Static Application Security Testing
Static Application Security Testing provides give developers real-time feedback as they code, helping them fix issues before they pass the code to the next phase of the Secure Development Life Cycle. Static Application Security Testing prevents coding related security issues and provides graphical representations of the issues found, from source to sink. Static Application Security Testing assists developers by pointing out the exact location of vulnerabilities and highlighting the risky code. Static Application Security Testing providein-depth guidance on how to fix issues and the best place in the code to fix them.
Why is SAST an essential security campaign?
- Developers dramatically outnumber security staff. It can be challenging for an organization to find the resources to perform code reviews on even a fraction of its applications.
- A key strength of SAST tools is the ability to analyze 100% of the codebase. Additionally, they are much faster than manual secure code reviews performed by humans.
- These tools can scan millions of lines of code in a matter of minutes. SAST tools automatically identify critical vulnerabilities—such as buffer overflows, SQL injection, cross-site scripting, and others—with high confidence. Thus, integrating static analysis into the SDLC can yield dramatic results in the overall quality of the code developed.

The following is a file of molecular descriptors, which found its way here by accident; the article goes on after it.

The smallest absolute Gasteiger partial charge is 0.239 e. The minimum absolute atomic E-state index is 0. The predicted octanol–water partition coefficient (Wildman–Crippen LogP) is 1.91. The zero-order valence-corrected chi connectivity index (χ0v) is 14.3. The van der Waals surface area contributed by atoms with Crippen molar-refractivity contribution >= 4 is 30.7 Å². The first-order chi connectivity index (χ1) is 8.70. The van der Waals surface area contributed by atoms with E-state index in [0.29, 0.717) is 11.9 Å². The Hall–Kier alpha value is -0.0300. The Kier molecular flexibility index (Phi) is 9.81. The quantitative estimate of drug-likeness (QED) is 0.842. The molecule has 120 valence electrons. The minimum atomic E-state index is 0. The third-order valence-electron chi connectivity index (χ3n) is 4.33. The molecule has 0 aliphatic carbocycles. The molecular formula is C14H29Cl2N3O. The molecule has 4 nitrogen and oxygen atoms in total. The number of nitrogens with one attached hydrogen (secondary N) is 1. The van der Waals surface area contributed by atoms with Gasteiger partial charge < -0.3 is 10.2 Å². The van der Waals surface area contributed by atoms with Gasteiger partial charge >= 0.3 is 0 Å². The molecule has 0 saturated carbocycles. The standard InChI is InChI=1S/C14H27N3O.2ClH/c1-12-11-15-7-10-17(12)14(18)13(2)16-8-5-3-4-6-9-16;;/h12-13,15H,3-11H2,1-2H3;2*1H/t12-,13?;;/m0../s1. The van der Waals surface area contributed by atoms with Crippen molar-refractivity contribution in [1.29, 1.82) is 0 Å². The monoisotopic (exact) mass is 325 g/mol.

- High-quality analysis
- Rapid remediation
- Fix early
- Flexible workflow integration
- Real-time protection
- Regulatory and standards compliance
Add Security to DevOps with Static Application Security Testing
- Our tools are designed with Continuous Integration and Continuous Delivery foremost in our thinking, which makes it easy to include static code analysis as part of your CI/CD pipelines.
- Differential Analysis: Static Application Security Testing uses system context data to analyze only the files that changed while also providing differential analysis results and saving time